AMA Bucks USPSTF on Mammography

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Healthcare Policy

EDITOR’S NOTE: Over the past three years, the United States Preventive Services Task Force (USPSTF) issued controversial recommendations related to routine screening mammography for breast cancer and prostate specific antigen (PSA) screening for prostate cancer.  This article from MedPageToday updates the American Medical Association’s (AMA) House of Delegates’ most recent  stance on the utilization of mammography and PSA screening, and their opinion that the USPSTF’s recommendations may have adverse effect on needed cancer preventive care for Americans.

Frustrated with the lack of outside expert specialty representation on the USPSTF and in evaluating the evidence used to draft the cancer screening guidelines, the AMA House of Delegates also issued a statement strongly recommending that the USPSTF implement procedures that “allow for meaningful input” from specialists.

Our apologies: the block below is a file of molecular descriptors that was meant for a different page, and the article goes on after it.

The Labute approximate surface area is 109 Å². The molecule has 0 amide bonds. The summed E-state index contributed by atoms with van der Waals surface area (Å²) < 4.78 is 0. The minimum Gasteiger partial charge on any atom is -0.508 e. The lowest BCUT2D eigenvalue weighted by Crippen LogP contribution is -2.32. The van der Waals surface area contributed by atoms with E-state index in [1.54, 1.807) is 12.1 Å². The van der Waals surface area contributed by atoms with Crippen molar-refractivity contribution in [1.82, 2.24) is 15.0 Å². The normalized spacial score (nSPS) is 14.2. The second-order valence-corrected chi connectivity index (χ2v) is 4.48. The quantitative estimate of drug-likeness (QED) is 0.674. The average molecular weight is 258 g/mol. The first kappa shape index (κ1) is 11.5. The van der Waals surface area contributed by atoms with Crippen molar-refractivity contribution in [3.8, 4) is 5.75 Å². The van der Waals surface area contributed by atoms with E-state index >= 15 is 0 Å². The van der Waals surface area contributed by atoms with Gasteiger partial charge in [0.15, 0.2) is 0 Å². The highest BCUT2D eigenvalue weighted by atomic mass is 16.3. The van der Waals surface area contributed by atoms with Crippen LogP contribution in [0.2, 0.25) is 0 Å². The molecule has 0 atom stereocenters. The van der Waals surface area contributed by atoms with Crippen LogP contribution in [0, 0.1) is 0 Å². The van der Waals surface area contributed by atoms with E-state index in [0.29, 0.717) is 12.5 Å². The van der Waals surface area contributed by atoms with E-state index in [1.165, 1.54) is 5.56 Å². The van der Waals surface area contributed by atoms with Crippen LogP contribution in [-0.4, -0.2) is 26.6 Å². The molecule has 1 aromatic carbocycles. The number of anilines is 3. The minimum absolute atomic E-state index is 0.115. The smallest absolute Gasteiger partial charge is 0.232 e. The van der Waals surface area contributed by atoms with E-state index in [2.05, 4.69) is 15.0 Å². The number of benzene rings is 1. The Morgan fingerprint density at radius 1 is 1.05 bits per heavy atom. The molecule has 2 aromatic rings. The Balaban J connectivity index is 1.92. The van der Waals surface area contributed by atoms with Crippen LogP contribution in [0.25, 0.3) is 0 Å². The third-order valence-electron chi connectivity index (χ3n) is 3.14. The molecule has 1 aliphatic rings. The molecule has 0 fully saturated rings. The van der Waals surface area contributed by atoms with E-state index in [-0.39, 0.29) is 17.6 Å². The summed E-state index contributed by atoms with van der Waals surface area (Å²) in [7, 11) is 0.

CHICAGO — The American Medical Association’s House of Delegates has come out in support of routine screening mammography for women starting at age 40. The new policy is in direct conflict with the controversial 2009 recommendation of the United States Preventive Services Task Force (USPSTF) that routine screening mammography for breast cancer was unnecessary in women younger than 50.

AMA: "Every woman should be eligible for routine screening mammograms every year starting at age 40." (Shutterstock Image)

The House of Delegates stopped short of recommending that “every woman should get routine screening mammograms every year starting at age 40.” Strongly debated in Tuesday morning’s session, that language was rejected by the delegates in favor of a lighter “should be eligible” phrasing.

In a further slap at the federal task force, the House of Delegates voted to adopt a resolution stating that the AMA “expresses concern regarding recent recommendations by the USPSTF on screening mammography and prostate specific antigen (PSA) screening and the effects these recommendations have on limiting access to preventive care for Americans.”

CLICK HERE for the complete story on MedPageToday.com.


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